- 时间: 18:00-19:30
- 日期: 2021年12月6日，星期一
- 地点: HS436
The history of the Japanese cinema industry began in 1896; many studios would be established by the 1920s. Shōchiku, Nikkatsu, Tōho, Shinkō, and Daito became the five major studios by the end of the 1930s. Actor Jushiro Konoe made his screen debut in 1934, at the age of 20, when he was discovered by a small studio called Asia Eiga. The next year Asia Eiga went bankrupt and Konoe was transferred to Daito, where he became a jidaigeki movie star. This talk focusses on Konoe’s career as a lens through which we can observe the development and decline of Japanese cinema as an industry and of a peculiar genre of it, the jidaigeki or stories set in historical Japan (literally, ‘stories in period costumes’). The talk is based on the research I carried out to write my recently published book on Konoe’s career (October 2021).
Again at Daito, then at the newly established Daiei, moreover in his own itinerant theatre group, Konoe’s career went through several ups and downs following the vicissitudes of the whole cinema industry in Japan. After the end of the war, he signed a contract with Shōchiku in 1954 and played in many jidaigeki movies as supporting character or villain. However, he soon thereafter decided to transfer to Tōei, a studio established after the war which became one of the six cinema majors in the country. At Tōei, Konoe starred in many movies, but by the late 1960s, the studio stopped making jidaigeki films and started to produce yakuza-themed movies instead. Konoe, with the foresight that television would become the new main battlefield for the jidaigeki genre, decided to transfer his contract to the Tōei Television Production division, where he became the top jidaigeki star with his own TV series.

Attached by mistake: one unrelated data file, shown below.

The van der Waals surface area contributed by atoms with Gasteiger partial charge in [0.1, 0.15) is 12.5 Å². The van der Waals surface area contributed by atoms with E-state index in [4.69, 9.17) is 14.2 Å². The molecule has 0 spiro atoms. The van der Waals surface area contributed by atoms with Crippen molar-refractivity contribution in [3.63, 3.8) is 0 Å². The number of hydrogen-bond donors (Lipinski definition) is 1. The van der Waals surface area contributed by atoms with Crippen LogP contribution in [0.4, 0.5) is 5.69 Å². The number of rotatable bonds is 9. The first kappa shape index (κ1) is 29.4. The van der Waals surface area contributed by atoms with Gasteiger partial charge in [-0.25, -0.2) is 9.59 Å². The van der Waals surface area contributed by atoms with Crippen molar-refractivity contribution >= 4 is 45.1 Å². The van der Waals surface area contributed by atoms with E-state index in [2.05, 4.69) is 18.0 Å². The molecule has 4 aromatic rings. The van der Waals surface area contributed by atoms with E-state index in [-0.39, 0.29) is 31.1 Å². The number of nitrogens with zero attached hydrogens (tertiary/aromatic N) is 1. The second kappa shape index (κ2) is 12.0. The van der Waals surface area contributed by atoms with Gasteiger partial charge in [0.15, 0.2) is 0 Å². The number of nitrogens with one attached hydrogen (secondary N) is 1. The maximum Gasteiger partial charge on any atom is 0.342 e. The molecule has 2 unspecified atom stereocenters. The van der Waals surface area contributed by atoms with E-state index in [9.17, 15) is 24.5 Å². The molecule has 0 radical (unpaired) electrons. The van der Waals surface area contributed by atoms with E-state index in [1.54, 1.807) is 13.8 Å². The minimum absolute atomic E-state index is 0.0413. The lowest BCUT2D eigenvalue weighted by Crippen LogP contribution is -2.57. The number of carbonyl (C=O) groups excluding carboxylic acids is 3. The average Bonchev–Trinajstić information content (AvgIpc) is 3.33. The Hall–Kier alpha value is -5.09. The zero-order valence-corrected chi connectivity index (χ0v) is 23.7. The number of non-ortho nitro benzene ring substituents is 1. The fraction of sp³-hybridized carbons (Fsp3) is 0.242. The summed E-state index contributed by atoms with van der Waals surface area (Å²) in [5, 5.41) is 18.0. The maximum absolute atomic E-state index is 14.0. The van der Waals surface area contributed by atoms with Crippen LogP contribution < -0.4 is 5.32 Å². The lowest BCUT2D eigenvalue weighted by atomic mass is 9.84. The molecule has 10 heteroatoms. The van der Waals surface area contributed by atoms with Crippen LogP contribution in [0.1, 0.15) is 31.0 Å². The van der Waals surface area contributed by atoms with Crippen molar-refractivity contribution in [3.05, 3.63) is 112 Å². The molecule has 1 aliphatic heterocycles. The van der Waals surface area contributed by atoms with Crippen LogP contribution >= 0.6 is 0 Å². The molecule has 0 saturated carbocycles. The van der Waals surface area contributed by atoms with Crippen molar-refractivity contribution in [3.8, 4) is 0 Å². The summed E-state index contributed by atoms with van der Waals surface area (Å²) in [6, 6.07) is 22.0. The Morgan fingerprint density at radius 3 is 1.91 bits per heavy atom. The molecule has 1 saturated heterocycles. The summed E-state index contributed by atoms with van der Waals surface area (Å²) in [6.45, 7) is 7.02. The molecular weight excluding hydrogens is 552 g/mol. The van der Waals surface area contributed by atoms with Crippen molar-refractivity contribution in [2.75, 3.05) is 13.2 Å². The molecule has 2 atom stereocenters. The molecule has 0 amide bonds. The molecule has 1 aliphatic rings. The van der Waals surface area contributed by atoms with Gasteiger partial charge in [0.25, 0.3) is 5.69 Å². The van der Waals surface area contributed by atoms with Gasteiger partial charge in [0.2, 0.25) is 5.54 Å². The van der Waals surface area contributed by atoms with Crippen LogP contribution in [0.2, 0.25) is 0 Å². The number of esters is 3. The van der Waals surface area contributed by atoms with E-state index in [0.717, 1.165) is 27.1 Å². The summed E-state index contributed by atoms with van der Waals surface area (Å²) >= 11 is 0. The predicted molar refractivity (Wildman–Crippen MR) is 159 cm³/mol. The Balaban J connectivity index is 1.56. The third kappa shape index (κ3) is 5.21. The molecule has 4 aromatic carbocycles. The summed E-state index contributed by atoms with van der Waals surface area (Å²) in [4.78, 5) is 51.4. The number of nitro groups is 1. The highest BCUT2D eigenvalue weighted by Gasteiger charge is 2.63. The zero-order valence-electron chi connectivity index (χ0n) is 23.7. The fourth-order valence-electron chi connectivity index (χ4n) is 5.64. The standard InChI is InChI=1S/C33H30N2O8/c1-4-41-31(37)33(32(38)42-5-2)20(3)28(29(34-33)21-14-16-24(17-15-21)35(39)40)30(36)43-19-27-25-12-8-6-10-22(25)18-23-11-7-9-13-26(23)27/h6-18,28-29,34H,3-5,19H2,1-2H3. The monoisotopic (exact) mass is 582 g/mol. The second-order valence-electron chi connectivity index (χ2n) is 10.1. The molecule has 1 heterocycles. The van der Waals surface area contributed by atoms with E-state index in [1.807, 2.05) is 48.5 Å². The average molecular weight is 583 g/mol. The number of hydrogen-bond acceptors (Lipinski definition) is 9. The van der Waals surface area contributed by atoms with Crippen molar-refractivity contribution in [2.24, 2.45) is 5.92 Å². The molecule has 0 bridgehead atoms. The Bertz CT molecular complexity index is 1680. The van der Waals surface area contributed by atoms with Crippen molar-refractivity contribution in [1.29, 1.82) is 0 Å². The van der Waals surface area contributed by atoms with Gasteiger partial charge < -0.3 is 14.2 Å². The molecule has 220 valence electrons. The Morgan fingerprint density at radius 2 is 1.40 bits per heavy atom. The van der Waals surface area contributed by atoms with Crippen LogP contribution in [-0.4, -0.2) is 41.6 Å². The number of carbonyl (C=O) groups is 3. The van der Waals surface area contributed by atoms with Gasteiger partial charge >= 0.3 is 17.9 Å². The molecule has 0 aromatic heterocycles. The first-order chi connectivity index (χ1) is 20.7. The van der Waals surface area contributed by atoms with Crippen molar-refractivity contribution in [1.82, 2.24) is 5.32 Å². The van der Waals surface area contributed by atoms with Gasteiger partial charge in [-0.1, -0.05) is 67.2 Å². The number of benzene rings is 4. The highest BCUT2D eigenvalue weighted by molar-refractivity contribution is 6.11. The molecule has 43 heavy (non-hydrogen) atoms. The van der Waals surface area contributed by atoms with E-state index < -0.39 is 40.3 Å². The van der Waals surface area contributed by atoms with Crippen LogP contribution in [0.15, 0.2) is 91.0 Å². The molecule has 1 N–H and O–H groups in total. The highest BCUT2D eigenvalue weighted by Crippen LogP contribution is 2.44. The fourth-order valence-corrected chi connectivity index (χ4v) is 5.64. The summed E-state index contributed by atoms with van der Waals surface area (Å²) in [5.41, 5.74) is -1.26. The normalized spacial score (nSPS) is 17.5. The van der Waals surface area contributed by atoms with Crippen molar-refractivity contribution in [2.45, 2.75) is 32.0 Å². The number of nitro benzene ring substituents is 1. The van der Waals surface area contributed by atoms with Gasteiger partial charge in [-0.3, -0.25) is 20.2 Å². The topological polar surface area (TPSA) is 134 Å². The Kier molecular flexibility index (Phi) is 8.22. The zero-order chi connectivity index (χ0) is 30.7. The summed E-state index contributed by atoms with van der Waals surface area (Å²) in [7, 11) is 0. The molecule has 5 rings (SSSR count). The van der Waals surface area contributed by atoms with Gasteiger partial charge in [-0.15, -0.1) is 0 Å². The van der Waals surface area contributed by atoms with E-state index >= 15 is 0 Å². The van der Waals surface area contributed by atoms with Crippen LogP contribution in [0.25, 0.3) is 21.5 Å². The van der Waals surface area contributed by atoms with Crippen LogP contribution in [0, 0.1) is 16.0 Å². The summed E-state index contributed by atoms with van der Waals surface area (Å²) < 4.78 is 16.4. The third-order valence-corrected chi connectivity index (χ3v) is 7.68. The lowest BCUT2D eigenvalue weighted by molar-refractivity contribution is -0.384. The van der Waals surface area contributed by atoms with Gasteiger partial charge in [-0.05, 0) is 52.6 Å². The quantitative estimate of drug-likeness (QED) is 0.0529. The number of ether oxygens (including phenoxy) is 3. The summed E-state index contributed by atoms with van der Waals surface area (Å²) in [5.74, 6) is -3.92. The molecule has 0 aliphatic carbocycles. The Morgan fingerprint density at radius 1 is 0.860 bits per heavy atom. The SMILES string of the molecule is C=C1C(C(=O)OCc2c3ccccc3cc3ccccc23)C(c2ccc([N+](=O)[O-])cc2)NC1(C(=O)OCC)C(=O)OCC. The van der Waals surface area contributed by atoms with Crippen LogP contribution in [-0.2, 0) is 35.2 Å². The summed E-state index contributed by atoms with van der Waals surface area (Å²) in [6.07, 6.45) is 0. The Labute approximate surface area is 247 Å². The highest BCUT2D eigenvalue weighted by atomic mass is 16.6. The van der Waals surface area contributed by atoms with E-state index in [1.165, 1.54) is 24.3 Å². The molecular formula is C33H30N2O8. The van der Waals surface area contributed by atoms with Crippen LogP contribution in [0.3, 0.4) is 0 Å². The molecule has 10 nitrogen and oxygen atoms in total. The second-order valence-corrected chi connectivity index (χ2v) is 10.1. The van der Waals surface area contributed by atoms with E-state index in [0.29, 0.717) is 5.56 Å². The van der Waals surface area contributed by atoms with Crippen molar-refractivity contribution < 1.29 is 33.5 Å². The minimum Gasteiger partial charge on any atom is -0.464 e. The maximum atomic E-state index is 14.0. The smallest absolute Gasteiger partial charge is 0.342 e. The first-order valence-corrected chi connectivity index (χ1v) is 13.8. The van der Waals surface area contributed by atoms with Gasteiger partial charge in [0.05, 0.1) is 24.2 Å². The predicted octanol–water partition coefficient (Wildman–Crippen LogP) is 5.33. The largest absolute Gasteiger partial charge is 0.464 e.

Takeshi Tanikawa is a visiting professor of Film history at the Graduate School of Political Science, Waseda University (Tokyo), as well as a freelance cinema journalist. After having worked for Nippon Herald Film Co. in the advertising department and as marketing director, he has been active in both journalism and academia, publishing nearly forty books (mostly in Japanese). In 1997 he won the prestigious 1st Kyoto Film Culture Award. He earned a PhD in Sociology from Hitotsubashi University (Tokyo); his thesis was later published by Kyoto University Press as American Films and the Occupation Policy (2002). His new book about the jidaigeki actor Jushiro Konoe has just been published last month.